• Standard language contract clauses, which can be inserted into contracts with data controllers/processers to meet European Commission adequacy requirements. NOTE: Any amendment to the clauses would cause them to fail regulatory standards.
    • Derogations in the law

    • The derogations are explicitly stated in the Directive, including:

      Unambiguous consent;

      When transfer is necessary for the performance of a contract;

      When transfer is necessary or legally required on important public-interest grounds or for the establishment, exercise or defense of legal claims;

      When transfer is necessary to protect the vital interests of the data subject.

  • Who it is best suited for

      Binding Corporate Rules

    • Intra-group data transfers

      Large companies with time, money and resources

      Companies making significant numbers of data transfers from the EU

    • Standard Model Clauses

    • Global companies that manage HR in the U.S.

      Smaller companies that cannot afford BCRs

      Organizations needing a short- to midterm solution until BCR implementation can be completed

      Organizations needing one-off data transfers

    • Derogations in the law

    • Extremely limited use

      When “necessary” and there are no other options available

      B2C websites targeting discrete transactions by EU consumers

  • Advantages & disadvantages

      Binding Corporate Rules

    • Less administrative burden than other options
    • Once implemented are less costly
    • More flexible than other options
    • Foment direct relationship with DPAs
    • Mutual-recognition process adopted by 21 of 28 member states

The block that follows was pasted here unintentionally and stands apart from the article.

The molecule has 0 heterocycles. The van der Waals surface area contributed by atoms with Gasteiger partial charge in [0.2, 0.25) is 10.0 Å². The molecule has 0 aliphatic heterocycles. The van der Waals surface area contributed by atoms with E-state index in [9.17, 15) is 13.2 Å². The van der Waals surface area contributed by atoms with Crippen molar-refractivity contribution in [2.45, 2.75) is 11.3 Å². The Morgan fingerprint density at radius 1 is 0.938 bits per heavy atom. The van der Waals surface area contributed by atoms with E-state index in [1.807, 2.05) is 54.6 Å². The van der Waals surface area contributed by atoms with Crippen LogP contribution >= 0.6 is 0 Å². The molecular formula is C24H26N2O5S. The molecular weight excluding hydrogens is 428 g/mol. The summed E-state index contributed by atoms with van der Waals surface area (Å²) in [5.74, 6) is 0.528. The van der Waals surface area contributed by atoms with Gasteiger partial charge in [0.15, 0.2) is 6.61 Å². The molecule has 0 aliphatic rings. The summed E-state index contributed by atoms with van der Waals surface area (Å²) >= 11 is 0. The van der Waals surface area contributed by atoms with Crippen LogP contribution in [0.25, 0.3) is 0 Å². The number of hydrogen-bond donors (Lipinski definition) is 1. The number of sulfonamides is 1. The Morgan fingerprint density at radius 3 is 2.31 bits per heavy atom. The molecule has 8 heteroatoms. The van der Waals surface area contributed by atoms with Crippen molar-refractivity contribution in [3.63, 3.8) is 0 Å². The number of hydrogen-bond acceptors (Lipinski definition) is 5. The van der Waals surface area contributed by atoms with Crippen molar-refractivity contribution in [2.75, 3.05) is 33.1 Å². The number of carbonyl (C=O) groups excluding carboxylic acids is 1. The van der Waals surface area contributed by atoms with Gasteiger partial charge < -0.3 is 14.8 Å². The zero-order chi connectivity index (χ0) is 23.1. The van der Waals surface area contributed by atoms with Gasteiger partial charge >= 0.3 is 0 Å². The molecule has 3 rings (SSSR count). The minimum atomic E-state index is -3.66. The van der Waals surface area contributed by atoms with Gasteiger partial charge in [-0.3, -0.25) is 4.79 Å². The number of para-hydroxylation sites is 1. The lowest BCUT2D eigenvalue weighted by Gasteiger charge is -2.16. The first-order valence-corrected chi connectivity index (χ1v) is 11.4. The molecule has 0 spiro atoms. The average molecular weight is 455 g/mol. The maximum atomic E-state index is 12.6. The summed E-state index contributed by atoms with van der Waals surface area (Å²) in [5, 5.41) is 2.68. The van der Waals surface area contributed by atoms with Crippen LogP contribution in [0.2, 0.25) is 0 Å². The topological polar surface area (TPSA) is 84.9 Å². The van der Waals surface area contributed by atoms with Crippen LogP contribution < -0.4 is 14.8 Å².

• Encourage implementation of privacy program
    • Can be tailored to internal culture and processes
    • Explicitly compatible with Asia-Pacific Cross Border Privacy Rules
    • Good long-term solution for intra-group transfers
    • Time intensive process (12-18 months to put in place)
    • Costly to implement (may cost $1 million)
    • Only cover transfers within a corporate group
    • Validity called into doubt by ECJ decision
    • Standard Model Clauses

    • Quick and easy to adopt
    • Freely available
    • Cost-efficient
    • Level of certainty for compliance if not amended
    • Preapproved by European Commission
    • Although not explicitly approved by the EU, entities may be able to be grouped through power of attorney or other mechanisms to limit the number of contracts necessary for transfers
    • Non-negotiable/amendable
    • Contain strict subcontracting controls
    • Filing/approval requirements vary among EU member states
    • Lacks liability limitations
    • Contracts can be directly enforced by data subjects
    • Clauses sometimes exceed the obligations of the Directive
    • Not business-friendly
    • Need an agreement for every entity exchanging the data and for each export of data
    • Need to be changed over time to account for new data transfers/transactions/entities
    • Validity called into doubt by ECJ decision
    • Derogations in the law

    • Explicitly stated in the Directive.
    • Interpreted restrictively
    • Limited Application
    • Should be used very sparingly and should not be used for regular or routine data transfers
    • Considered to be an exception to the Directive, not a stable solution
    • Narrow and specific requirements for consent are difficult to meet, particularly in the context of employee data